While the group is enjoying the camraderie and the sharing of trail experiences, we also talk about how the group is eventually going to break up as some go slow and others speed up.  We have exchanged email addresses to help keep in touch.  We will follow each other's progress in the shelter logs to see who got to where ahead of us.

So today is a quite one - fixated on resting and eating and charging of batteries (literally and figuratively).  This afternoon I will strip all my gear and supplies and decide what I need for the next week - followed my a trip to the grocery store to stock up.

Tomorrow morning I will catch the shuttle to take me back to the trail crossing to continue the adventure.  It's getting to be lunch time (food thoughts again) so let me finish for now.  This afternoon I will try to load up so photos for you.

Happy Trails,
Six-Six on the AT.

Saturday, April 7, 2012

Sunrise on Blue Mountain

The full moon is getting chased away by the sunrise at Blue Mtn shelter.  Water is heating for coffee.  I don't want to get out of the hammock.  Yesterday was cold and raining all day, but still did 12 miles.  Lots of thoughts but have to get moving.

Wednesday, April 4, 2012

Day 4 - Neel's Gap

After the first two nights camping at shelter sites, my new trail friends needed to make a decision...
There was a 5 mile section where the bears had become educated about hanging food sacks.  New regs required bear canisters if you overnighted in that five mile section.  The choice was camp early short of that area, or do a high mileage day that would include a big climb over Blood Mountain.  Most all decided to stay short at Lance Creek and take an extra day to arrive here at Neel's Gap.  It was a smart move as Blood Mtn was tough both up on side and down the other.  My feet hurt now from the rocks.  But here is an outfitter store and a hostel and cabins for rent.  So,three new friends and I are splitting a cabin.  With are Lucky Charm and Pep Talk a young couple from Wisconsin, Bruce LeeRoy from Washington State.  We got showers, flush toilets, real beds, and pizza in the oven.  After just 4 days on the trail, it's a real treat.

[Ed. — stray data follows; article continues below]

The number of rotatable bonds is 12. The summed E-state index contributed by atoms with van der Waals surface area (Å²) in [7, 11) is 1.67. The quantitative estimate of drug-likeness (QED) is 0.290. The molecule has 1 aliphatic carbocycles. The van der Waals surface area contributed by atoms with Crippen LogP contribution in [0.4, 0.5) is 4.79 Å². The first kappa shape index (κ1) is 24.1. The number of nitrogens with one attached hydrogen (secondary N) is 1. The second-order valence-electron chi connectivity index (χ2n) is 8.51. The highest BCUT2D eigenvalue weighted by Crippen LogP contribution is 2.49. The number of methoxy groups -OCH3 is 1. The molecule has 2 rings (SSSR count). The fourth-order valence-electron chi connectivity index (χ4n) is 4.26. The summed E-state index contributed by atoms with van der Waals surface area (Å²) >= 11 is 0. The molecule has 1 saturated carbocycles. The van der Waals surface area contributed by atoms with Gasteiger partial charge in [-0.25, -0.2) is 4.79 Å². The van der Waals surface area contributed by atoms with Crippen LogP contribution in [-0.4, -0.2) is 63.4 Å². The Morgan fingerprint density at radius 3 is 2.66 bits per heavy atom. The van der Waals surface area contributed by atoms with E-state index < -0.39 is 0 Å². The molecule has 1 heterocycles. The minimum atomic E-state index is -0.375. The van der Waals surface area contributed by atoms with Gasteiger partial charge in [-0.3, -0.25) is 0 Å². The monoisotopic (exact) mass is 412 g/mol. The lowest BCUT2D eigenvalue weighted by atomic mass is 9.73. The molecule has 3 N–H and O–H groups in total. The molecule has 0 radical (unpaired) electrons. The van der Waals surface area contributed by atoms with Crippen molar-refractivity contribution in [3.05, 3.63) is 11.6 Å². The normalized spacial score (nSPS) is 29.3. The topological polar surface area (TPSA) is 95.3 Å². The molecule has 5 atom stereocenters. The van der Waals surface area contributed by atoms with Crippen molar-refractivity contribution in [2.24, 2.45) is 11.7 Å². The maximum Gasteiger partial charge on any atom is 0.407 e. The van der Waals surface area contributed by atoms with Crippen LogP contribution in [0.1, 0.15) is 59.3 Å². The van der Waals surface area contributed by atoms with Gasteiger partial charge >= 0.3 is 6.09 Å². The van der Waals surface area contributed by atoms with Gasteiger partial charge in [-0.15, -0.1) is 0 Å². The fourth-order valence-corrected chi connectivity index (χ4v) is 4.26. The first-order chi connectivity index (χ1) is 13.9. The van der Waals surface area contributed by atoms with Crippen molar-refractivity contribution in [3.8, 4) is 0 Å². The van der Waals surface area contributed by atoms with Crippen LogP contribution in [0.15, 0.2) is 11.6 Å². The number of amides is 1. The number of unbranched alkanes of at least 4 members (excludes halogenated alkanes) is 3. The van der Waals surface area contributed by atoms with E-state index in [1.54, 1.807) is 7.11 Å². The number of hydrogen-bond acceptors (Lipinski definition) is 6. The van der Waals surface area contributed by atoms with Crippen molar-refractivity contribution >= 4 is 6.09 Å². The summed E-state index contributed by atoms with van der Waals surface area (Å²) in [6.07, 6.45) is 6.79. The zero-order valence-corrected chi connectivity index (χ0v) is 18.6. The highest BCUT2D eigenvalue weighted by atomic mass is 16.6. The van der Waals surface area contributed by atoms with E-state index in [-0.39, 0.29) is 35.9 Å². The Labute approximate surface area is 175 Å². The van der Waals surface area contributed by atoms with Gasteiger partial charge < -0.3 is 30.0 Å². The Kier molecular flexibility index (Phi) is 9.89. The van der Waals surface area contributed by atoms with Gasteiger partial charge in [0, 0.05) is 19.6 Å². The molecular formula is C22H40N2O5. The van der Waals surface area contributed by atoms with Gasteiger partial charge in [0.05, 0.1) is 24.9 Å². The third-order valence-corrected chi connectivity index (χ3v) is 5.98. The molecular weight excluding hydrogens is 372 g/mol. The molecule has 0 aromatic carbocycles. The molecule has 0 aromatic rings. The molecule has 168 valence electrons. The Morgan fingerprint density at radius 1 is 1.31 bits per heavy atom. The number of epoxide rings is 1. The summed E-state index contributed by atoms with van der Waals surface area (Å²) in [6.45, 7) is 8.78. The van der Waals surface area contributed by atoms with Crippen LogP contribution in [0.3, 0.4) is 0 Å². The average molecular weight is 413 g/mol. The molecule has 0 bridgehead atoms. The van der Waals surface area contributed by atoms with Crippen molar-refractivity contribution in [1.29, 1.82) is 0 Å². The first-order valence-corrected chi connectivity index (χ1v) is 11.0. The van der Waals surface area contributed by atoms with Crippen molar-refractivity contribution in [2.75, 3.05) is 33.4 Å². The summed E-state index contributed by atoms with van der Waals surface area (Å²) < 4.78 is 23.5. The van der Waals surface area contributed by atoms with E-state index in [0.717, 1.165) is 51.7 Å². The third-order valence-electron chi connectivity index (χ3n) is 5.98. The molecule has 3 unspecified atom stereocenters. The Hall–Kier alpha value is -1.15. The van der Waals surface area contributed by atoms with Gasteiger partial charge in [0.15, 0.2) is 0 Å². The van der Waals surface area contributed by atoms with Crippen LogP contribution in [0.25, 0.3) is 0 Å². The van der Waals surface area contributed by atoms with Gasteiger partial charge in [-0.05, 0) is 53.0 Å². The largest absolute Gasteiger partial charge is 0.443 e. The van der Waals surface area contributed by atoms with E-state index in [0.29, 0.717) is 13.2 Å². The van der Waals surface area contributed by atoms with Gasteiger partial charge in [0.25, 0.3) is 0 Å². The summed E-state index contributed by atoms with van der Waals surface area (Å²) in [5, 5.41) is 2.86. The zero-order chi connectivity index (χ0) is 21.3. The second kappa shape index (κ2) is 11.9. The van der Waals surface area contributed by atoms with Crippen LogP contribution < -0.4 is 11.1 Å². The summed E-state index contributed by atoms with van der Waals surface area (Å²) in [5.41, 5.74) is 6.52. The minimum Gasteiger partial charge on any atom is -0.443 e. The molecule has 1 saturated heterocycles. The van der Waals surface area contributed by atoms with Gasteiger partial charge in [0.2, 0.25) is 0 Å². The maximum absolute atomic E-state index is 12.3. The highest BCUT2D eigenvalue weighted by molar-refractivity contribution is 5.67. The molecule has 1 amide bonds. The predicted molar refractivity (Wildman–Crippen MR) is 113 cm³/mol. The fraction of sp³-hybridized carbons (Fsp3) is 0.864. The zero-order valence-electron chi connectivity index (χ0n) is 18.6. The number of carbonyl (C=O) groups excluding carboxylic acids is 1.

To catch you up, yesterday start with sunny skies, cereal and coffee for breakfast but we got caught in our first thunderstorm and got soaked and cooled off.  By the time reached Lance Creek the rain had stopped.  Dinner was instant broccoli soup with a couple of potato pieces donated by 'Ultimatum' another of our group.
Everyone is impressed with my hammock system.  And as the older one in a group of 20 somethings I am pleased that I am keeping up.

We are all enjoying the trail, learning tips and tricks from each other and enjoying the trail.

It's mile 31.7 on day for and it's all good.  We are all sore in the same places.

Happy Trails,

Sunday, April 1, 2012

Day 1 on the AT

Thanks to Susan and John who got me to Springer this morning.  We parked and hiked back down the trail to the summit and the southern terminus of the AT.  After a few pictures and signing the hiker register, we turned around and started back north.  We said our goodbyes at the truck and off I went on the trail.  It's now close to 4:30 and I am setting up camp just yards from the Hawk Mtn Shelter.  That's almost 10 miles for the first half day.  I have to keep reminding myself to slow down for the first few days or the first 100 miles.  

So day one is in the books and I'm still on the trail.  It's hot, I'm tired and sweaty and I love it. 

More later.   Happy trails.